Trapped Tyson must satisfy the paymasters

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Four learned Danish linguists yesterday spent some time explaining the real meaning of the word ''abekat'', which was allegedly applied to Mike Tyson by his opponent here tonight, the large and normally amiable local heavyweight Brian Nielsen. Tyson's camp took it to mean ''monkey-man'' and screamed that their fighter had been the victim of a racial slur. Tyson himself was said to be ''appalled'' that there was still such ignorance in the world.

In fact, the linguists said, the word had no racial implications. It is the kind of thing you say to a mischievous kid. ''Brat'' was one suggested approximation.

Sadly ''mischievous kid'' would never have been a workable euphemism for Tyson, not this side of the cradle – or more precisely the time he first put on a ski mask and starting his mugging career in Brooklyn, the favoured modus operandi of preying on old women. Mischievous kids make mischief. Tyson, one way or another, creates mayhem and it is a talent which shows no signs of decline even in his 36th year. Whether he will do it in the ring tonight – or in the hearts of executives of the American television company Showtime – is the $100m question.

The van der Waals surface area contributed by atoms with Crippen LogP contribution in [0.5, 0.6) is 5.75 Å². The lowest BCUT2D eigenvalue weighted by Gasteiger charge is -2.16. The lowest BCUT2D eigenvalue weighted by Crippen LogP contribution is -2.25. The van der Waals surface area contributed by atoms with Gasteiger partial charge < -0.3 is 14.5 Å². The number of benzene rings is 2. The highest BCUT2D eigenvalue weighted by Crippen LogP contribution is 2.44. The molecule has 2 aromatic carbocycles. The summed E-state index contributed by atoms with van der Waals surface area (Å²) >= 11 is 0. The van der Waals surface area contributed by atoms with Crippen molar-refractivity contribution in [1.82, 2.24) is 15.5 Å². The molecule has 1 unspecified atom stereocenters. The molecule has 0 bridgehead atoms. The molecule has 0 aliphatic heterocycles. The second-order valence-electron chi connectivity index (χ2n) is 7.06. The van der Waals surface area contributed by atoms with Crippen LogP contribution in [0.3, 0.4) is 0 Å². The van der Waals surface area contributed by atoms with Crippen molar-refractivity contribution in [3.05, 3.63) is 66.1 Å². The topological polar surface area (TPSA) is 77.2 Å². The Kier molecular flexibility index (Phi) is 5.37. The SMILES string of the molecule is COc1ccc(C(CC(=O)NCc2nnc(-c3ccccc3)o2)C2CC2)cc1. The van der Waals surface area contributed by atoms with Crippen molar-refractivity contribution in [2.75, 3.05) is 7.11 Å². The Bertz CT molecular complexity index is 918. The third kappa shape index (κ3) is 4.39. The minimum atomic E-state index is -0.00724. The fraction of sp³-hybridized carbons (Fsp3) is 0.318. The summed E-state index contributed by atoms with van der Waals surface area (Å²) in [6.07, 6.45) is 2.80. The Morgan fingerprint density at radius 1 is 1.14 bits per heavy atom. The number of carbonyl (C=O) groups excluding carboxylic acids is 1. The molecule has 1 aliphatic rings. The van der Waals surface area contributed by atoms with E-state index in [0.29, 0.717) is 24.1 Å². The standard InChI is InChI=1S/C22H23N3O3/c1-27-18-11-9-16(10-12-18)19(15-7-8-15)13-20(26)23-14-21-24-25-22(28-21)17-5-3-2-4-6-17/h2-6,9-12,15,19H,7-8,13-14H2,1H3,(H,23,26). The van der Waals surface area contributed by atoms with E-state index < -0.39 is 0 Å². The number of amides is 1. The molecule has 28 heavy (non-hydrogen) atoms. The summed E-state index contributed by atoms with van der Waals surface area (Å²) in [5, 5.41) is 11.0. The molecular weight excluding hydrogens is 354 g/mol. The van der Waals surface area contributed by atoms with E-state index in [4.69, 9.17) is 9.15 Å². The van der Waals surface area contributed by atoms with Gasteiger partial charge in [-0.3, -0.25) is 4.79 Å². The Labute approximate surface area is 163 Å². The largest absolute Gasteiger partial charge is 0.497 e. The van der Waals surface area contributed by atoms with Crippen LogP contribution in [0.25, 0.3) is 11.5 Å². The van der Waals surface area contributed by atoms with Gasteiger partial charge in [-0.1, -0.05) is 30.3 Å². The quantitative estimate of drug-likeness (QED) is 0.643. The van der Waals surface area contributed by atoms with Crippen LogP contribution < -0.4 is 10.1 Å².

Showtime, to whom Tyson has literally mortgaged the rest of his professional life, is sweating profusely on both the quality of the former world champion's performance against Nielsen at the Parken Stadium and Lennox Lewis's ability to win back his World Boxing Council and International Boxing Federation titles when he fights Hasim Rahman in Las Vegas next month. Jay Larkin, Showtime's chief executive, says: ''Tyson-Lewis is still a huge fight, really big money, but the two parts have to fall in place. Mike has to win here and look good and Lewis has to beat Rahman. For once, I'm rooting for Lennox.''

Larkin's new liking for the property of his fierce rival, Home Box Office, is, he admits, entirely due to the fact that the TV companies have, after years of acrimonious argument, managed to negotiate a working deal which would see Lewis and Tyson fight at least once, and possibly twice, in the New Year with the companies sharing the profits – and Tyson reducing his massive debt load to Showtime. ''If Lewis loses to Rahman,'' Larkin adds, ''we could have a real problem. We are not so sure about Rahman's position if he comes through the winner.''

Lewis was quick to reassure the television man yesterday. Speaking from his training camp in the Pocono hills on the New Jersey-Pennsylvania border, he said: ''Anyone who worries that I'm lacking intensity, or I'm complacent because I think I'm the superior fighter, has got it wrong. I do think I'm a lot better than him, and in my mind I'm still world champion, but, boy, my intensity level couldn't be higher. I want to make him pay for what happened in South Africa, where, I do accept, I could have prepared a lot better.